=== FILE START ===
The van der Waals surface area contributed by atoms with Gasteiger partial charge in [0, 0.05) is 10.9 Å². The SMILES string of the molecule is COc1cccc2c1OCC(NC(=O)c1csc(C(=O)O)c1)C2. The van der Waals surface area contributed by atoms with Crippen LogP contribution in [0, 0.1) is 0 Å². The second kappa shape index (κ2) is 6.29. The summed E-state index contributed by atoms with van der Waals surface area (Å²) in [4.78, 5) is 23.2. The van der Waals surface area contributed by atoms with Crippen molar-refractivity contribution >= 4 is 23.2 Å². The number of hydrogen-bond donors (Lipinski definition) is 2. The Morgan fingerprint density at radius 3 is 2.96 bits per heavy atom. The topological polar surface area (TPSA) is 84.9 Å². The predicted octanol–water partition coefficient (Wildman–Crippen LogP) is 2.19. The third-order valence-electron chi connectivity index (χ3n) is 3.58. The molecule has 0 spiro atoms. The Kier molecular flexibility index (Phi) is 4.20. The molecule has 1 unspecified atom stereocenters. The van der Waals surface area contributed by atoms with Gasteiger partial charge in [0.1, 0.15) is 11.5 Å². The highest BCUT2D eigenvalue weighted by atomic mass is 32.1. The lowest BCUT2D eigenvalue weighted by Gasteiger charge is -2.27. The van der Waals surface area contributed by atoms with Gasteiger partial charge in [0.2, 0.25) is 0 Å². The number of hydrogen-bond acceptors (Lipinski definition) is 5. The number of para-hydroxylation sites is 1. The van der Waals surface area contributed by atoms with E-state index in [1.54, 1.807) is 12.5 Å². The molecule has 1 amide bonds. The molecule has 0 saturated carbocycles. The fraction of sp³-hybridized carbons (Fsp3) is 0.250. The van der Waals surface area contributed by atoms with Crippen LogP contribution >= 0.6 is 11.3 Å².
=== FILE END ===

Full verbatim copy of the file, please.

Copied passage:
The van der Waals surface area contributed by atoms with Gasteiger partial charge in [0, 0.05) is 10.9 Å². The SMILES string of the molecule is COc1cccc2c1OCC(NC(=O)c1csc(C(=O)O)c1)C2. The van der Waals surface area contributed by atoms with Crippen LogP contribution in [0, 0.1) is 0 Å². The second kappa shape index (κ2) is 6.29. The summed E-state index contributed by atoms with van der Waals surface area (Å²) in [4.78, 5) is 23.2. The van der Waals surface area contributed by atoms with Crippen molar-refractivity contribution >= 4 is 23.2 Å². The number of hydrogen-bond donors (Lipinski definition) is 2. The Morgan fingerprint density at radius 3 is 2.96 bits per heavy atom. The topological polar surface area (TPSA) is 84.9 Å². The predicted octanol–water partition coefficient (Wildman–Crippen LogP) is 2.19. The third-order valence-electron chi connectivity index (χ3n) is 3.58. The molecule has 0 spiro atoms. The Kier molecular flexibility index (Phi) is 4.20. The molecule has 1 unspecified atom stereocenters. The van der Waals surface area contributed by atoms with Gasteiger partial charge in [0.1, 0.15) is 11.5 Å². The highest BCUT2D eigenvalue weighted by atomic mass is 32.1. The lowest BCUT2D eigenvalue weighted by Gasteiger charge is -2.27. The van der Waals surface area contributed by atoms with Gasteiger partial charge in [0.2, 0.25) is 0 Å². The number of hydrogen-bond acceptors (Lipinski definition) is 5. The number of para-hydroxylation sites is 1. The van der Waals surface area contributed by atoms with E-state index in [1.54, 1.807) is 12.5 Å². The molecule has 1 amide bonds. The molecule has 0 saturated carbocycles. The fraction of sp³-hybridized carbons (Fsp3) is 0.250. The van der Waals surface area contributed by atoms with Crippen LogP contribution >= 0.6 is 11.3 Å².